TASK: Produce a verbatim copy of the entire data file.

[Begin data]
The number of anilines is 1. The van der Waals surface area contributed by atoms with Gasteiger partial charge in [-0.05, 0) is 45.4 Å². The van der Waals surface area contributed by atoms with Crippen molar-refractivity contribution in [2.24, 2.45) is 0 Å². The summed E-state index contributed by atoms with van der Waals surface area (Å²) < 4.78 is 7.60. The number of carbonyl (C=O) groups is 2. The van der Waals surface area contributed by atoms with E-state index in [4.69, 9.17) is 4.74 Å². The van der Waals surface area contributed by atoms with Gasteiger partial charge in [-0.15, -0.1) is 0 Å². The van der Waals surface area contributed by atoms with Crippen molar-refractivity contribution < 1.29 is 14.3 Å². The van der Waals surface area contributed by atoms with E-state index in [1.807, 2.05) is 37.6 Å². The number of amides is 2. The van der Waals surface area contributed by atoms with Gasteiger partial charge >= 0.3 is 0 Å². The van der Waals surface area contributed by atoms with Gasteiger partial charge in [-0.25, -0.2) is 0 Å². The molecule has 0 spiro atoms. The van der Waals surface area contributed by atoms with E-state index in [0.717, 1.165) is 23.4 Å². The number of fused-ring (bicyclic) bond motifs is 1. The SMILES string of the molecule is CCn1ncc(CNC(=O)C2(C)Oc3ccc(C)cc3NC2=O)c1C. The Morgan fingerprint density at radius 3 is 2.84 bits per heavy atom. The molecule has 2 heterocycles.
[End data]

The number of anilines is 1. The van der Waals surface area contributed by atoms with Gasteiger partial charge in [-0.05, 0) is 45.4 Å². The van der Waals surface area contributed by atoms with Crippen molar-refractivity contribution in [2.24, 2.45) is 0 Å². The summed E-state index contributed by atoms with van der Waals surface area (Å²) < 4.78 is 7.60. The number of carbonyl (C=O) groups is 2. The van der Waals surface area contributed by atoms with E-state index in [4.69, 9.17) is 4.74 Å². The van der Waals surface area contributed by atoms with Gasteiger partial charge in [-0.15, -0.1) is 0 Å². The van der Waals surface area contributed by atoms with Crippen molar-refractivity contribution < 1.29 is 14.3 Å². The van der Waals surface area contributed by atoms with E-state index in [1.807, 2.05) is 37.6 Å². The number of amides is 2. The van der Waals surface area contributed by atoms with Gasteiger partial charge >= 0.3 is 0 Å². The van der Waals surface area contributed by atoms with Gasteiger partial charge in [-0.25, -0.2) is 0 Å². The molecule has 0 spiro atoms. The van der Waals surface area contributed by atoms with E-state index in [0.717, 1.165) is 23.4 Å². The number of fused-ring (bicyclic) bond motifs is 1. The SMILES string of the molecule is CCn1ncc(CNC(=O)C2(C)Oc3ccc(C)cc3NC2=O)c1C. The Morgan fingerprint density at radius 3 is 2.84 bits per heavy atom. The molecule has 2 heterocycles.